Amy Stadler had run out of hope.

The 49-year-old West Allis woman was working as an assistant 4-K teacher at a Lutheran school in March of 2020 when the pandemic struck and Governor Tony Evers ordered schools closed and “non-essential” employees to stay home.

She lost her job on March 16. Stadler, like so many other displaced workers, hoped she would be back to work soon. By the end of March it was clear the Evers’ lockdown would go on a lot longer.

Stadler called the Wisconsin Department of Workforce Development (DWD) seeking assistance in filing an unemployment claim. She said she was told by a customer service agent that she “did everything correct” in filing her claim and that she needed to do nothing but wait for a final decision. Her employer had confirmed the loss of her job because of the COVID-19 outbreak and DWD, Stadler was told, had all the proper paperwork.

So, she waited. And waited.

Hearing nothing for weeks, Stadler called and finally connected with another DWD official. She said she was told by the rude claims processor that she hadn’t done everything right, that she needed to keep filing her weekly claims and that she’d have to go back and start all over again.

I thought, ‘Oh, my God. Since I’ve gone through this I haven’t done that.’ But I was told I did everything correct,” Stadler said. “I’m sobbing on the phone with her. She said, ‘I can’t help you,’ and sent me to someone else.”

For the longest time she heard nothing. Not even a letter. Like so many thousands of claimants caught in the dysfunctional claims-processing system, Stadler spent day after day trying to reach someone at DWD.

“I’d get all excited that I’d get through, and then it would hang up on you,” she said. “It would say I had the wrong number or department. I’d finally get through and then there would be nothing but silence.”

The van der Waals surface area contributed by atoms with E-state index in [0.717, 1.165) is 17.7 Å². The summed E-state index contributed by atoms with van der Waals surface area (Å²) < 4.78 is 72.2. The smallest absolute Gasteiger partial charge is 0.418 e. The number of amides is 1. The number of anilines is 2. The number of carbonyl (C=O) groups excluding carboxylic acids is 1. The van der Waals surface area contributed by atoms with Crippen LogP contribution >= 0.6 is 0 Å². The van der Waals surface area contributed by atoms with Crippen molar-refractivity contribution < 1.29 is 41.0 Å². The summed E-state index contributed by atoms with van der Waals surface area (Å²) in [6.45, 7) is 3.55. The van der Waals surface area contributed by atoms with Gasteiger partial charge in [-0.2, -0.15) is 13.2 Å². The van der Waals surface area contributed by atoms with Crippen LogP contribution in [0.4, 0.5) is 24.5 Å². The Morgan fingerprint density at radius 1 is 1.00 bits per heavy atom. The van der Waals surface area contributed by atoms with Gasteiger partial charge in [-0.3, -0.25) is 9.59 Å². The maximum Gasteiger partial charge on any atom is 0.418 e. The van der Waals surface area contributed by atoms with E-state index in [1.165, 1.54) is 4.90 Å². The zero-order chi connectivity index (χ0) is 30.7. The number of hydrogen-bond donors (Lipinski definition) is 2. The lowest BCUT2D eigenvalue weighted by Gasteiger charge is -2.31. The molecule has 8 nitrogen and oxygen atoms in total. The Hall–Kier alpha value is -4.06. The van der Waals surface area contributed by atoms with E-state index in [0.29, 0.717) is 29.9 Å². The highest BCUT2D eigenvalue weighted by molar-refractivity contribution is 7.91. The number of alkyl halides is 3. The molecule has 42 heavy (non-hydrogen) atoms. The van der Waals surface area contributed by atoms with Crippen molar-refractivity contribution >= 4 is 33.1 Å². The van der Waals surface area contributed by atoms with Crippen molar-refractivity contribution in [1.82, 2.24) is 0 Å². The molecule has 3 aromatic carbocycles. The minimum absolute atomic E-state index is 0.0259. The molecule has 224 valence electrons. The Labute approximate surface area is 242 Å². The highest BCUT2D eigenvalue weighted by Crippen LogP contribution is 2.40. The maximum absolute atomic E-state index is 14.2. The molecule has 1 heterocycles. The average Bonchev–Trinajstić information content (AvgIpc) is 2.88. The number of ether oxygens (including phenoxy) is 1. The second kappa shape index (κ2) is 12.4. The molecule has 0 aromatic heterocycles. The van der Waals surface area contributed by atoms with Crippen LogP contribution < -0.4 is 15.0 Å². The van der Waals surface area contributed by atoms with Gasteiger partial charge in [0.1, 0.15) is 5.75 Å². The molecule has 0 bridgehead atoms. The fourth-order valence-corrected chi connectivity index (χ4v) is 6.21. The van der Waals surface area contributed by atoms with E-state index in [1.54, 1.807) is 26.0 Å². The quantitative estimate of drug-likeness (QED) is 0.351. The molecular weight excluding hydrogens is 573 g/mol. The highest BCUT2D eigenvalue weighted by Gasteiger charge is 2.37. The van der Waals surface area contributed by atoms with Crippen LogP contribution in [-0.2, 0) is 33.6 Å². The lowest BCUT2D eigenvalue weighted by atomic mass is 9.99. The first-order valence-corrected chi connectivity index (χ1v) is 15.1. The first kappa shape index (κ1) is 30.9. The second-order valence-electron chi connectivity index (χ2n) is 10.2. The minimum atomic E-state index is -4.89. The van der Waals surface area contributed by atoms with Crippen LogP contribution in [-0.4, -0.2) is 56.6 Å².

A state audit found 93.3 percent of the 41.1 million phone calls made to DWD’s call centers during last year’s flood of unemployment claims were blocked or received busy signals.

As Wisconsin Spotlight first reported, nearly 6,500 Unemployment Insurance claimants had been waiting for the dysfunctional Wisconsin Department of Workforce Development to resolve their claims, according to a review by the state Legislative Fiscal Bureau.

Stadler was among that unfortunate universe.

Between the state and federal unemployment benefits Stadler estimated she was owed north of $10,000 in payments. That’s a lot of money for a family of four living on a tight budget. Stadler’s husband, a disabled veteran who suffers from severe post-traumatic stress disorder, works as a pizza delivery driver.

“We were going to rely on the money we were supposed to be getting over the summer,” she said. “If it wasn’t for my parents, I don’t know what we would have done. We would have lost our house.”